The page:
We walk into her hospital room carrying a bouquet of red roses from our garden.
She’s sitting in a chair, the afternoon sun warming her.
I reached out to hold her hand and I notice her skin is nearly translucent. Ninety-six years of life have left their mark on her body: breast cancer. A back that aches and legs that go numb. One eye that no longer works and ears that strive to hear. A heart that is struggling.
But her mind. Oh her mind. It’s sharp. 96 years have hardly dulled her mind. She knows me and my husband (her grandson) and my two little ones. She smiles. She converses. She laughs and hugs and questions.
She’s our last living grandparent and she’s one of the kindest, godliest women I know. She celebrates milestones with us: weddings, birthdays, graduations, jobs, babies. For the last few years we’ve walked the grass at the cemetery together to honor the life of her husband. She knows Scripture. And she prays. Oh that woman can pray.
I hold her hand and rub her back and see my husband in her blue, Swedish eyes. And I think back to a shared meal at her place when the love of her life had passed on and the little loves in my life were yet to come. She grieved for the one who died and I grieved for a dream that was yet to be fulfilled. Together we loved one another. We ate lunch and she talked. I listened. And I learned. I heard about a woman who waited on God… for her family too. She waited for 5 years for God to bless her with children.
And then God brought a little girl into their family through adoption. And then three more biological children.
Back then she looked into my eyes and saw my pain. She felt my longing and she understood my hurt.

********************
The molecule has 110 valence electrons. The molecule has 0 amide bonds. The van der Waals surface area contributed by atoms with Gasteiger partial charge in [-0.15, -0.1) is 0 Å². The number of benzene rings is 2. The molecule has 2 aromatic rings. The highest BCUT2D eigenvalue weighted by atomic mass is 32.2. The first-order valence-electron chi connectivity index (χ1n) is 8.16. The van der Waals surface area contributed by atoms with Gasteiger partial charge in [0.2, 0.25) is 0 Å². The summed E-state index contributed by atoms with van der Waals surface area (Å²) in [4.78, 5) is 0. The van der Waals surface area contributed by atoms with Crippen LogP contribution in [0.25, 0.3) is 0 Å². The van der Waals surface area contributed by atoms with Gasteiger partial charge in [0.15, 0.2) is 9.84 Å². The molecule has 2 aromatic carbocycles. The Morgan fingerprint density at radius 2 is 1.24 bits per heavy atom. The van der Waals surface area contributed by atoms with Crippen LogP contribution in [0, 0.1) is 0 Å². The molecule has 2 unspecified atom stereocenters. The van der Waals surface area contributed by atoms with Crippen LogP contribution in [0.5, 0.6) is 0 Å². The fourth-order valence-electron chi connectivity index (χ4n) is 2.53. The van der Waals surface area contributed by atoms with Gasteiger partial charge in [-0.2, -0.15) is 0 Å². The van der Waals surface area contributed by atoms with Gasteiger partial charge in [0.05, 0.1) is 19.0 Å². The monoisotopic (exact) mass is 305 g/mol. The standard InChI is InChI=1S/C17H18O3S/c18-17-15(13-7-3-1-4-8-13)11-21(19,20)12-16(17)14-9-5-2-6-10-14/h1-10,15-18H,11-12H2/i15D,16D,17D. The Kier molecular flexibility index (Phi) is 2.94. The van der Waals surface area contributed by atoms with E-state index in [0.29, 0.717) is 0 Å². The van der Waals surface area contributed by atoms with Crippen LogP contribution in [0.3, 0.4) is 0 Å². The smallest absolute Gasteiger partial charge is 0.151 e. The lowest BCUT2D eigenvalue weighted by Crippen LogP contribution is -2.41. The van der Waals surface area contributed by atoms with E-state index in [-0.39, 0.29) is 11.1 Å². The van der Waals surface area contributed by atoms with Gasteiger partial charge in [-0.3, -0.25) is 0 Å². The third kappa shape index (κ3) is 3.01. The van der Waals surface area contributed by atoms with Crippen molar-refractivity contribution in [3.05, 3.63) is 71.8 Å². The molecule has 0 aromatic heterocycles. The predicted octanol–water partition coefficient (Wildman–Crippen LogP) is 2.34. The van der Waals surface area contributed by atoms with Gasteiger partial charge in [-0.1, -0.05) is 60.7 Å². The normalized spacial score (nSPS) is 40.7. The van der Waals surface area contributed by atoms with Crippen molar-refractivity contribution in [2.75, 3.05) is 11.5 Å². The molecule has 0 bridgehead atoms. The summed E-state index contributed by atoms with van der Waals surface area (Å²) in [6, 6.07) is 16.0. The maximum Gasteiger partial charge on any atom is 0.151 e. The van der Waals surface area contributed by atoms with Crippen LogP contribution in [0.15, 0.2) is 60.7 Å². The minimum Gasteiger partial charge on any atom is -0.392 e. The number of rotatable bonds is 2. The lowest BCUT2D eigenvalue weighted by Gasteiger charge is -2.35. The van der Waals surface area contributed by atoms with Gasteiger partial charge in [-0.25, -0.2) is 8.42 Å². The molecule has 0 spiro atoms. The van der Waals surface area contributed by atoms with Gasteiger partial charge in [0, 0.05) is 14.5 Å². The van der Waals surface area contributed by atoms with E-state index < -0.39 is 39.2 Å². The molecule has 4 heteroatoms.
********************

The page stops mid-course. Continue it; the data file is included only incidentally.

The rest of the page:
We talked about grandpa and how we missed him. And we talked about adoption. And we talked about God and His ways and His plans.
And that was years ago because now I sit in the hospital holding her hand and I see my son…my SON…who is just shy of four and realize I didn’t know what was to come when I sat at her table and we grieved together.
Her days are numbered and they are few. But really, aren’t all our days numbered?
She looks at the roses and comments on their beauty. And when she looks me in the eye and asks me to pray for her, I see a woman who has been trusting God for so many decades, still trusting. Struggling as we all do, with not knowing exactly what the future holds, but trying to place her cares in the hands of the Almighty.
She is facing the end and she wants to do so with dignity and grace. But she’s never walked this road and she’s not sure what to expect. And neither do we.
And all I know is this: few lives have touched me like this life has. She adores my husband and loves my kids. She treats me as her own. She teaches me by how she lives and how she loves.
I hold her hand and squeeze it tight. And tell her I will pray.